The changing face of upstream value

The first decade of the new millennium brought its share of risks and uncertainties to the international upstream industry. Even before the economic crisis of 2009, many industry observers expressed an underlying pessimism in the opportunities available to oil and gas companies, and cited concerns for their prospects for replacing reserves and providing sustainable value growth for investors.

The first decade of the new millennium brought its share of risks and uncertainties to the international upstream industry. Even before the economic crisis of 2009, many industry observers expressed an underlying pessimism in the opportunities available to oil and gas companies, and cited concerns for their prospects for replacing reserves and providing sustainable value growth for investors.

At the core of this concern was a perception that much of the world's, large-scale, conventional reserves was under the stewardship of assertive national oil companies, where international company access is either impossible or managed under contract terms that offer little scope for large-scale, long-term value generation. Furthermore, several "new geographies" which offered giant growth opportunities in the 1990s, such as Russia and the Caspian states, were being devalued by resurgent resource nationalism and tightening fiscal terms.

But these fears may have reckoned without the industry's innate resilience, and capacity for innovation and renewal. Most companies have adapted their portfolios to the new political and economic realities, and many have enhanced their value expectations in real terms.

Wood Mackenzie's latest estimates of the net present value (NPV) of global upstream portfolios is around $3.2 trillion – more than 23% higher than in 2010, and beyond the impact of our increased oil price assumptions. This progress is impressive, and the story behind it is revealing. The positive signals in the industry today are the product of a process of portfolio evolution that began more than a decade ago.

In the first five years of the millennium, the international industry was investing almost two-thirds of its upstream development capital in conventional oil or gas fields, onshore or in shallow water. By 2011, this share had fallen to around 50%, and will be closer to 40% by 2016, based on companies' current investment plans. A comfortable majority of new expenditure in 2011 has been earmarked for four "modern" resource themes – deepwater, LNG, unconventional gas, and unconventional oil.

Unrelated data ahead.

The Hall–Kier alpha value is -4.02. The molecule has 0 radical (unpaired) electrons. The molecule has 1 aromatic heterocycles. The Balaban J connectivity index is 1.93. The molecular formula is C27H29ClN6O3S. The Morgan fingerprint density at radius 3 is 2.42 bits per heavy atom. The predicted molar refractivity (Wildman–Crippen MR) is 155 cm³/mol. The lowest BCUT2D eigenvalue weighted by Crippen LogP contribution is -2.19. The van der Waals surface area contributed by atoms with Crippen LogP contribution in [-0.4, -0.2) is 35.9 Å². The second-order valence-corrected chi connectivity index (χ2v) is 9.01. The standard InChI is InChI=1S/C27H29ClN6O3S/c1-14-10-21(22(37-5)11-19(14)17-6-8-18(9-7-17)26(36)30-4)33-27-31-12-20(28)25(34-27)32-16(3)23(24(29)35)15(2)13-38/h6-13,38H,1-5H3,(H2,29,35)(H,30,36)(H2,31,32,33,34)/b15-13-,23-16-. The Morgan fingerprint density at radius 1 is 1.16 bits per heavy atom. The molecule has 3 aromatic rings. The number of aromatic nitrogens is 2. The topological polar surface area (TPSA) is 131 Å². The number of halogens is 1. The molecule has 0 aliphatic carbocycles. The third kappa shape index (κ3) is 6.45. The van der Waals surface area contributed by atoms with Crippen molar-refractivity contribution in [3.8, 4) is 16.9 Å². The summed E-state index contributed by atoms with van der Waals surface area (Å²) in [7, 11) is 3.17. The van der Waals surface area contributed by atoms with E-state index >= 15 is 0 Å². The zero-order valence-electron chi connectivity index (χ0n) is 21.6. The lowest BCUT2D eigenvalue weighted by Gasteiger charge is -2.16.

The evolution is illustrated in the majors' investment plans. Since 2001, the balance of development spend has shifted steadily from conventional assets to more complex projects associated with these contemporary resource themes. In 2011, conventional oil and gas projects comprise 48% of total NPV, but this is expected to fall to less than 40% by 2016. Value growth for the majors is driven increasingly by those "modern" themes, although each company pursues its objectives through its own distinct strategy, with different thematic priorities.

A large proportion of the world's new oil and gas reserves and many of the largest discoveries are in deepwater. Worldwide, 40 Bboe reserves were discovered worldwide in 2010, and 22 Bboe were in water depths of over 1,000 m (3,281 ft). Deepwater provinces are prominent sources of future value for the international industry. These include the Gulf of Mexico, Australia's Carnarvon and Browse basins, the Nigerian and Angolan Atlantic margins, and Brazil's Santos basin. While less than a quarter ($145 billion) of prospective upstream value in the United States is in the Gulf of Mexico, it is still the world's most valuable deepwater province.

Several major "value-centers" for the international industry have prominent LNG businesses, and in most cases these have ambitious plans for capacity growth. Qatar, Russia, Norway, Nigeria, and Angola all have major, current projects. The fastest growth is in Australia. Three major projects are under construction there and several more should get final investment decisions in the next three years.

Unconventional gas and unconventional oil projects have been the source of much of North America's value growth in recent years. Canadian oil sands are already one of the most valuable sectors in our global assessment, with an NPV of around $180 billion. In the gas sector, advances in technology and reductions in operating costs in the United States illustrate the huge potential for commercial shale gas and coalbed methane production in other parts of the world.

Another consequence of the focus on new resource themes has been a subtle geographic shift in portfolios, in favor of some of the industry's traditional heartlands, where fiscal and legislative risks are perceived to be lower. Over 50% of future upstream value for international companies is in North America, Australia, and Europe.

It could be argued that the evolution of the last 10 years has merely shifted the balance of risks; exchanging concerns over political and legislative stability for greater subsurface risks. The argument is valid, at least in part, but the emergence of these themes provides a solid foundation for growth, and promotes confidence that this growth can be sustained through the next decade and beyond.

Iain L. Brown
Manager – Middle East, North Africa, Russia and Asia-Pacific Energy Research
Wood Mackenzie

This page reflects viewpoints on the political, economic, cultural, technological, and environmental issues that shape the future of the petroleum industry. Offshore Magazine invites you to share your thoughts. Email your Beyond the Horizon manuscript to David Paganie atdavidp@pennwell.com.

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